In Béziers, the famed Canal du midi begins (or ends, depending on which end you sail from). It was built in the 17th century by a native of Béziers, Pierre-Paul Riquet, a humble tax collector. In chronological terms, he was far from being the first to do this: the Briare Canal, which connects the Loire and the Seine valleys, is considered to be France’s oldest. But in terms of its other qualities — length, beauty, and most importantly, the comfortable and smooth, unhurried manner in which one can travel along it — the Canal du Midi is easily the winner countrywide. Furthermore, a cruise along the Canal du Midi is also a wonderful way to dive into France’s long history here in the south, a history which is, according to tradition, particularly lively and eventful.
Miraculously, Monsieur Riquet managed to persuade Louis XIV that a grand construction project was required, comparable with the excavations needed to build the Suez Canal. The ancient Romans dreamed of connecting the mediterranean Sea and Atlantic Ocean, but it was only the French who managed to do it. The 360-kilometre canal became not only an important waterway for Languedoc, but one of the main attractions of the country as a whole. Oval-shaped locks, aqueducts, bridges and tunnels, its green banks, and the towns and villages, all distinct from one another, that appear along the way all mean that UNESCO included this canal in its list of World Heritage Sites.
And tourists enjoy taking cruises along the canal. In order to take a trip of this kind, you may rent a small boat in Béziers. You can sail it yourself: a licence is not required for small craft like these. All you have to do is undergo a short training session. Pleasure barges also travel along the canal. The biggest and most luxurious is the Alouette, or “the Lark”. The boat is designed for six passengers, and for those six days it ferries all those who wish from Béziers to Carcassonne, with many excursions and picnics along the way, as well as substantial dinners on board, accompanied by regional wines.
History is all around. Here, on these sun-drenched hillsides, 2,000 years ago, Roman legionaries planted grapevines they brought from their native Italian land. Pilgrims travelled along this route in the Middle Ages to worship the relics of St. James. And the citadel standing not far from here was defended to the bitter end by the heretic Cathars, persecuted by advocates of the “true faith”. Towards the south from the canal, the Pyrenees stretch out, while to the north is the Montagne noire mountain range. And between the two, the turrets and spires of ancient castles thrust up to the sky, while pretty villages, suffused with serenity, are huddled around their base.
A strong character
The Cité de Carcassonne is a unique city and fortress, with no similar equivalents in the rest of the world. Here, without scenery or computer graphics, one may make films about the knights (and, of course, people actually make these kinds of films. Luc Besson brought his film The Messenger: The Story of Joan of Arc, for example, to Carcassonne).
Viscount Raymond Roger Trencavel, the former owner of Carcassonne, was courageous and daring in his youth. He was brave enough to go against the church and give refuge to the persecuted Cathars. But he paid a price: the city was starved into surrender, the Cathars were killed, and the viscount himself died mysteriously in prison. But his famous fortress still stands.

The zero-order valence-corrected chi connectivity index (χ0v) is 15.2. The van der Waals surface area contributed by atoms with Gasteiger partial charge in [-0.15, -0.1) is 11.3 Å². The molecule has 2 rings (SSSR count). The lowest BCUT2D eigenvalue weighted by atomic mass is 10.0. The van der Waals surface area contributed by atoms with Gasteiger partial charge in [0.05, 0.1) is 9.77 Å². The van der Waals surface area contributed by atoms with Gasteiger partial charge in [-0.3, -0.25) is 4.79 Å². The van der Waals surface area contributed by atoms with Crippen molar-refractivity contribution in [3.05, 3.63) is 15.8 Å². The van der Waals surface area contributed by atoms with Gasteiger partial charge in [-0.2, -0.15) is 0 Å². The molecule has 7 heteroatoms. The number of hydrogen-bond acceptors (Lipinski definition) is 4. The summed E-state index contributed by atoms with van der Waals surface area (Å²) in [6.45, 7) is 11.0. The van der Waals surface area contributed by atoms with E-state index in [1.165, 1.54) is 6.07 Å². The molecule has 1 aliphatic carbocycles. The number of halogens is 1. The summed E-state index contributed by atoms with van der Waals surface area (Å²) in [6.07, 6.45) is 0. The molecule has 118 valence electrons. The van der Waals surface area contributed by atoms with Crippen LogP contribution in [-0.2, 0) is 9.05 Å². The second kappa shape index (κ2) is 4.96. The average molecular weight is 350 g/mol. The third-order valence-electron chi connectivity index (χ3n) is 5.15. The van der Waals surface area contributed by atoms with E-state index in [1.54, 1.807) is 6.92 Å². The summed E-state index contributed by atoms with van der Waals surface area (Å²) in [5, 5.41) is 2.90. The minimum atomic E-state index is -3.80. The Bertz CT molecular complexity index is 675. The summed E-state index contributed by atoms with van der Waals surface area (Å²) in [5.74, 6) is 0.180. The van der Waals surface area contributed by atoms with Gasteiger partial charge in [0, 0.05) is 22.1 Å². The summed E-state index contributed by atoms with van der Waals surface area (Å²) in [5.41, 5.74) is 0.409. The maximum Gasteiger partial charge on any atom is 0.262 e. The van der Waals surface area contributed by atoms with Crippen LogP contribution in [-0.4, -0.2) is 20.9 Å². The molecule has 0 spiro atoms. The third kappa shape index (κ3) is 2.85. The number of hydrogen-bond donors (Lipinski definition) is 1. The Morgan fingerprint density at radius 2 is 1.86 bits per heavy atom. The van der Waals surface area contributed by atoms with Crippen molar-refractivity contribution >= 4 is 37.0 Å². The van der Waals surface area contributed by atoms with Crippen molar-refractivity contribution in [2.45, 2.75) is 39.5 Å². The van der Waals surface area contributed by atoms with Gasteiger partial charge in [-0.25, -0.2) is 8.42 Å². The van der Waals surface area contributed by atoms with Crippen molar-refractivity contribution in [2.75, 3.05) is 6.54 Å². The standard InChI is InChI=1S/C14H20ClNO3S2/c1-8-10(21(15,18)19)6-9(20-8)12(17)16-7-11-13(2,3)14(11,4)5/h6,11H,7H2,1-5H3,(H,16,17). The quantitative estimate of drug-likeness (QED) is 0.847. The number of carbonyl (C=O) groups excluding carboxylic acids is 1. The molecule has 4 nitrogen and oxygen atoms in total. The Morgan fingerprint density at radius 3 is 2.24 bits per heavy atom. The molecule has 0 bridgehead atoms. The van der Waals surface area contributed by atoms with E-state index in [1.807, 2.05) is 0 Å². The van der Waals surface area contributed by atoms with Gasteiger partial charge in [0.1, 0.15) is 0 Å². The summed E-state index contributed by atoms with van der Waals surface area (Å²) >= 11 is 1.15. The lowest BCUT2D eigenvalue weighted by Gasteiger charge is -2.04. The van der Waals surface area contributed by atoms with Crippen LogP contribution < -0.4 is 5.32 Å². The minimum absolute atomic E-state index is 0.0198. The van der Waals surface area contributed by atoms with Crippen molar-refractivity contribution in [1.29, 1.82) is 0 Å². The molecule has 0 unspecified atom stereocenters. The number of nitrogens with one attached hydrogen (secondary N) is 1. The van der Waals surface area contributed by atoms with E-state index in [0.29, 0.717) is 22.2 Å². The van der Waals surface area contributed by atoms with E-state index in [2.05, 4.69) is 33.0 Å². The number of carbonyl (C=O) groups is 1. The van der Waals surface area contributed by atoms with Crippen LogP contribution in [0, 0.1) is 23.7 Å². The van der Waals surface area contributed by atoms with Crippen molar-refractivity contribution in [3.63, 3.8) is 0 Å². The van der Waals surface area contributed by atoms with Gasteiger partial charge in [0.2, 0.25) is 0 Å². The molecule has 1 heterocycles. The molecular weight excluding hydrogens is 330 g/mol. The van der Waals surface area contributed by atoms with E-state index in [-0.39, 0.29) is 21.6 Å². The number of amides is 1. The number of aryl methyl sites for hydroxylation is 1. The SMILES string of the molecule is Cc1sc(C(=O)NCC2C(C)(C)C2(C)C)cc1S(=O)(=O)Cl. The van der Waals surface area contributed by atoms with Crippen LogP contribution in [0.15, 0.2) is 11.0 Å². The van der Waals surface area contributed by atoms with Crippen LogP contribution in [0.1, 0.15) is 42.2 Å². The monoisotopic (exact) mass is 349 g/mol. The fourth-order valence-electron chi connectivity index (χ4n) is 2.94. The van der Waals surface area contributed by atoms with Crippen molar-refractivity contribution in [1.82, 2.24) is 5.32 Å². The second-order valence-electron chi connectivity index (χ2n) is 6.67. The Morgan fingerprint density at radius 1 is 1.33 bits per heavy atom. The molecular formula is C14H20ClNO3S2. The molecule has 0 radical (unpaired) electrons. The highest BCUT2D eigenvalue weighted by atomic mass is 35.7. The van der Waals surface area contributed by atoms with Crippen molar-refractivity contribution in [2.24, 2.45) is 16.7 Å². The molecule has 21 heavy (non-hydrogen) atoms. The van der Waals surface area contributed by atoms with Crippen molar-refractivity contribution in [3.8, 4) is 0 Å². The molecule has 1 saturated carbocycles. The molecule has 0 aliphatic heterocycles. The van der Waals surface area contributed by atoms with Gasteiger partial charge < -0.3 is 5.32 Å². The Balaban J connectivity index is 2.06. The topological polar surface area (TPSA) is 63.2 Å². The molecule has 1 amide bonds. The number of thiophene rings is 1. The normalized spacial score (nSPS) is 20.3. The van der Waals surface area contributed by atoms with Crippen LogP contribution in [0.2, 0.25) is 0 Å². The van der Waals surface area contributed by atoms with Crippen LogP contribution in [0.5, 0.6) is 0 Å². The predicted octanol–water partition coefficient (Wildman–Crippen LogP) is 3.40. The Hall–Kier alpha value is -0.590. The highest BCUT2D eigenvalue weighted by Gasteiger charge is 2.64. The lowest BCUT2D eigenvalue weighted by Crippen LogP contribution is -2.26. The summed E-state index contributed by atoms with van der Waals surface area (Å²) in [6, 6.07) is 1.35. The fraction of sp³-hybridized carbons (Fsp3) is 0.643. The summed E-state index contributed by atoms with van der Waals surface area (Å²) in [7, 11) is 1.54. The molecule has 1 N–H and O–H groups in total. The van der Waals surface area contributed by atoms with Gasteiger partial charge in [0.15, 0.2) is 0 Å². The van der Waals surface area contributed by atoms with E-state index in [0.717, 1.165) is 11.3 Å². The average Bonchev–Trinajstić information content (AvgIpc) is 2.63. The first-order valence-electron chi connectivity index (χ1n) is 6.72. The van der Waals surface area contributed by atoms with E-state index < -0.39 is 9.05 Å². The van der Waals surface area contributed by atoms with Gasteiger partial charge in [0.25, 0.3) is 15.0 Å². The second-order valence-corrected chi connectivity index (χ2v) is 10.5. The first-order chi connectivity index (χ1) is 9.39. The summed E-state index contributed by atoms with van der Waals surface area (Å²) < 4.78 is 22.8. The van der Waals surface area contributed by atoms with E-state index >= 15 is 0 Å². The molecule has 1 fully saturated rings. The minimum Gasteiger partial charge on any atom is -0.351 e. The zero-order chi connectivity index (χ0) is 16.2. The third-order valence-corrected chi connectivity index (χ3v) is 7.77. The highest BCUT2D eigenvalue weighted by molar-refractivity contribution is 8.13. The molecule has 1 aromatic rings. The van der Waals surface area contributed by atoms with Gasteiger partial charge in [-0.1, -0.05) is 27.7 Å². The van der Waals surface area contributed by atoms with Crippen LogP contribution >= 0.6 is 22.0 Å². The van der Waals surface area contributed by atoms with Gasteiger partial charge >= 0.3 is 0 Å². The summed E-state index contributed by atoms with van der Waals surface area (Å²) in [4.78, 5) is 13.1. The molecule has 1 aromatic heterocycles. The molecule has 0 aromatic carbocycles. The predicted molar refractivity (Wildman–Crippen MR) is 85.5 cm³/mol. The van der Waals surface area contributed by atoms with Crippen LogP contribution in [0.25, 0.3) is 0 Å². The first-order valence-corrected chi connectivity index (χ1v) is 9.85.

The citadel of Carcassonne is seen as a masterpiece of military architecture of the middle Ages. It is splendid and majestic, with its fifty turrets, mighty walls, arches, and bridges. And it is perfectly habitable. One may see tourists everywhere in the small streets and squares of the citadel, stuffing themselves to the gills with traditional Languedoc cassoulet, a casserole with pork sausages, duck legs, mutton, white beans, and duck fat. Completely ordinary French people live in the houses of the Cité. It is pleasant that one may join them for a time: the best hotel in Carcassone, Hôtel de la Cité, is located right in the middle of the fortress.
This neo-Gothic hotel, built in 1909, has been renovated more than once. Today, the Hôtel de la Cité boasts luxurious rooms with antique furniture, fireplaces, stained-glass windows, mosaic floors, wonderful gardens, views of the Pyrenees from one side and the Montagne noire from the other, a combined bar and library with an impressive collection of French wines, and a gourmet restaurant, La Barbacane.
From the hotel, it’s easy to take excursions into the wider world around: to ancient Narbonne with its cathedrals and palaces; to Malay, founded before Roman times; to Loupian, with its early Christian church; or to the ancient Gellone Abbey. One may travel to the city of Nimes, where denim was invented, or to the marvellous Roman aqueduct of Pont du Gard.
But one can also go nowhere at all, and simply enjoy the comforts of the hotel and the fairytale atmosphere of Carcassonne. This may, indeed, be the very best way to round off a rich and exciting journey — by putting your feet up.
The flora and fauna of the Mediterranean are close at hand
Right next to Languedoc, in the very western part of Provence, is the Camargue nature reserve, the biggest river delta on the Mediterranean in western Europe. A third of the territory of Camargue is covered with water – lakes, marshes, and salt marshes, renowned for their outstanding biological diversity.
Castles in the sky
There are a number of Cathar castles in this region, many of which form part of a special tourist route. The most beautiful are located in the southern part of the mountainous region of Corbière, which is the natural boundary between Languedoc and Roussillon. It is as if its rocky peaks have been designed by nature itself to make secure strongholds, such as the Château de Peyrepertuse.
Text: Ivan Vasin
Published on: August 24, 2018